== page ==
Monday, August 15, 2011

Living in New York: The First Generation




                More years ago than I will confess to, I lived in Manhattan. My first apartment was a one and a half bedroom apartment over a greasy spoon “restaurant” in what is now even trendier SoHo.  Yes, I said one and a half bedrooms.  The “second” bedroom was the equivalent of a miniscule closet with a window. Realtors tell me that a closet and a window are the criteria for a bedroom. The room was about eight feet long and four feet wide.  It could fit a twin bed (cozy romance) and a three-quarter size dresser.  The half bedroom window opened onto the street that hosted the Saint Anthony’s Feast every summer.  The clam concession was right under the window.  I will never forget the smell of day-old clam trash on a hot summer morning. The sound of the restaurant owner with his hose spraying down the sidewalk and the grinding of the crusher at the back of the trash truck was a summer symphony.  It’s a wonder I can still eat linguini with clam sauce.
                Three of us shared the apartment with the plan of rotating the privilege of occupying the half bedroom.  The apartment did have some amazing features beyond its location.  There were hardwood floors throughout, an exposed brick wall with a WORKING fireplace and easy access to tar beach.  For those who don’t know what that is: it is the flat tar-covered roof of a building and is suitable for sun-bathing and cooking raw eggs without a fire.  I don’t remember how we found this apartment.  I was fortunate to have a pit-bull of a roommate who basically did all the legwork and called me to tell me where to be and when.  She was a full-time graduate student and I worked full-time so I appreciated her availability and tenacity.  Our first third roommate was a fashion design student and wannabe model, but that’s another story.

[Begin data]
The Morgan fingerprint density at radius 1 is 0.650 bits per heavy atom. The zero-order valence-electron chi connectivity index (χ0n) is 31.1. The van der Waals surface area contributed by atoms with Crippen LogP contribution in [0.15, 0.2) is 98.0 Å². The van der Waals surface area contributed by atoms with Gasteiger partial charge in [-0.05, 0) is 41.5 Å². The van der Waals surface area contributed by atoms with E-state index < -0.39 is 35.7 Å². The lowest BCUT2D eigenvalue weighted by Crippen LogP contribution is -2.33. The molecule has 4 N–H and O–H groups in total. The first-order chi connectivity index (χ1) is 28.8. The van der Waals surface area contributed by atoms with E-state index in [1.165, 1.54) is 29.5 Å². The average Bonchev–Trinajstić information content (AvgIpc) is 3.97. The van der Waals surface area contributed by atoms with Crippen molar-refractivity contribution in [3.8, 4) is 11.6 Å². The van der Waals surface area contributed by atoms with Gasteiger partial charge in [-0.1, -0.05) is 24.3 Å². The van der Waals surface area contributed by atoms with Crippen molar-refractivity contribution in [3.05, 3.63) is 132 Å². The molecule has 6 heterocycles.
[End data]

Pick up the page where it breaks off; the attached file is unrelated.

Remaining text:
There were also our weekly visitors. The owner of the greasy spoon was a conscientious restaurateur.  As he was closed every Monday, he would dutifully set off the roach bombs on Sunday night.  So each Sunday evening as the first of the roommates would arrive home and open the door, the legal tenant would be greeted by an undulating floor and skittering sink as all roaches from downstairs fled to our apartment to evade being gassed.  I suspect Steven Spielberg may have lived there once and used this vision in Indiana Jones with snakes as a fill-in.
                It did get better.  I later moved to a rent stabilized apartment around the corner.  It was very safe.  The Italian superintendent sat in the front ground floor window day after day watching.  I don’t think she  could do anything else as The Biggest Loser wasn’t even a gleam in Jillian Michael’s eye--she might still have been in Pampers, in fact.  Also across the street was a very “profitable” candy store that hadn’t sold a candy bar since the Eisenhower Administration and an Italian-American Social Club, with Honorary President and frequent visitor, John Gotti.
                So with this as my personal experience, I spent several days this week with my oldest daughter beginning her twenty-something adventure in NYC apartment hunting. This is a whole new adventure.
               
                To be continued…..